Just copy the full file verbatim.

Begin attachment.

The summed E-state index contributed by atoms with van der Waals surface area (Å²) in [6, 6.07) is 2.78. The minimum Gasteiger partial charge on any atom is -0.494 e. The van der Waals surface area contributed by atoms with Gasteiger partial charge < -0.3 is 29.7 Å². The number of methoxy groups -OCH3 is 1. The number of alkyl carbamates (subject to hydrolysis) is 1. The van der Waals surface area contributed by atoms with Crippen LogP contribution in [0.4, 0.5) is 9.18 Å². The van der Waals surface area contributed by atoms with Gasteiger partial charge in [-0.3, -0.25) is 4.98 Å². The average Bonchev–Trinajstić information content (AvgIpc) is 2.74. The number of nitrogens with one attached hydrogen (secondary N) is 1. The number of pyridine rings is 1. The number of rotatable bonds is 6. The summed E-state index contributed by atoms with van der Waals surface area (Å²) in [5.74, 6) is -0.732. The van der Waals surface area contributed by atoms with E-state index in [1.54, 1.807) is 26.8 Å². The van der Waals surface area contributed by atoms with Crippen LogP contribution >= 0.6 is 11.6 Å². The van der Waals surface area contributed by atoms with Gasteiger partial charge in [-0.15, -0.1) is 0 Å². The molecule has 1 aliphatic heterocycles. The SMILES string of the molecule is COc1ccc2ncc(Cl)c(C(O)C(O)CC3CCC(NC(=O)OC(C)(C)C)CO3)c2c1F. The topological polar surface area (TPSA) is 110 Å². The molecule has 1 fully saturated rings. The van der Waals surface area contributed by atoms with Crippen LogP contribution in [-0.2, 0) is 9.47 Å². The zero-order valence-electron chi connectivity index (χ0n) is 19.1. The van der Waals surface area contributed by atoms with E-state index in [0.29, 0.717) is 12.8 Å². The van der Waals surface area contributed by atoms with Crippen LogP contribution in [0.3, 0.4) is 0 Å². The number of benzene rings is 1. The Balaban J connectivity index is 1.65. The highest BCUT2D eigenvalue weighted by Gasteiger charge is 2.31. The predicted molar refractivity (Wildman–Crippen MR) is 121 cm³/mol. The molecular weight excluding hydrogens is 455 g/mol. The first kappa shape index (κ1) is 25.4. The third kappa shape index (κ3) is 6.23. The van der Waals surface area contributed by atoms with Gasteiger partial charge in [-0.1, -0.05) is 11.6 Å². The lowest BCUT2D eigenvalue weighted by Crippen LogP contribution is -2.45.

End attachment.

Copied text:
The summed E-state index contributed by atoms with van der Waals surface area (Å²) in [6, 6.07) is 2.78. The minimum Gasteiger partial charge on any atom is -0.494 e. The van der Waals surface area contributed by atoms with Gasteiger partial charge < -0.3 is 29.7 Å². The number of methoxy groups -OCH3 is 1. The number of alkyl carbamates (subject to hydrolysis) is 1. The van der Waals surface area contributed by atoms with Crippen LogP contribution in [0.4, 0.5) is 9.18 Å². The van der Waals surface area contributed by atoms with Gasteiger partial charge in [-0.3, -0.25) is 4.98 Å². The average Bonchev–Trinajstić information content (AvgIpc) is 2.74. The number of nitrogens with one attached hydrogen (secondary N) is 1. The number of pyridine rings is 1. The number of rotatable bonds is 6. The summed E-state index contributed by atoms with van der Waals surface area (Å²) in [5.74, 6) is -0.732. The van der Waals surface area contributed by atoms with E-state index in [1.54, 1.807) is 26.8 Å². The van der Waals surface area contributed by atoms with Crippen LogP contribution >= 0.6 is 11.6 Å². The van der Waals surface area contributed by atoms with Gasteiger partial charge in [-0.15, -0.1) is 0 Å². The molecule has 1 aliphatic heterocycles. The SMILES string of the molecule is COc1ccc2ncc(Cl)c(C(O)C(O)CC3CCC(NC(=O)OC(C)(C)C)CO3)c2c1F. The topological polar surface area (TPSA) is 110 Å². The molecule has 1 fully saturated rings. The van der Waals surface area contributed by atoms with Crippen LogP contribution in [-0.2, 0) is 9.47 Å². The zero-order valence-electron chi connectivity index (χ0n) is 19.1. The van der Waals surface area contributed by atoms with E-state index in [0.29, 0.717) is 12.8 Å². The van der Waals surface area contributed by atoms with Crippen LogP contribution in [0.3, 0.4) is 0 Å². The number of benzene rings is 1. The Balaban J connectivity index is 1.65. The highest BCUT2D eigenvalue weighted by Gasteiger charge is 2.31. The predicted molar refractivity (Wildman–Crippen MR) is 121 cm³/mol. The molecular weight excluding hydrogens is 455 g/mol. The first kappa shape index (κ1) is 25.4. The third kappa shape index (κ3) is 6.23. The van der Waals surface area contributed by atoms with Gasteiger partial charge in [-0.1, -0.05) is 11.6 Å². The lowest BCUT2D eigenvalue weighted by Crippen LogP contribution is -2.45.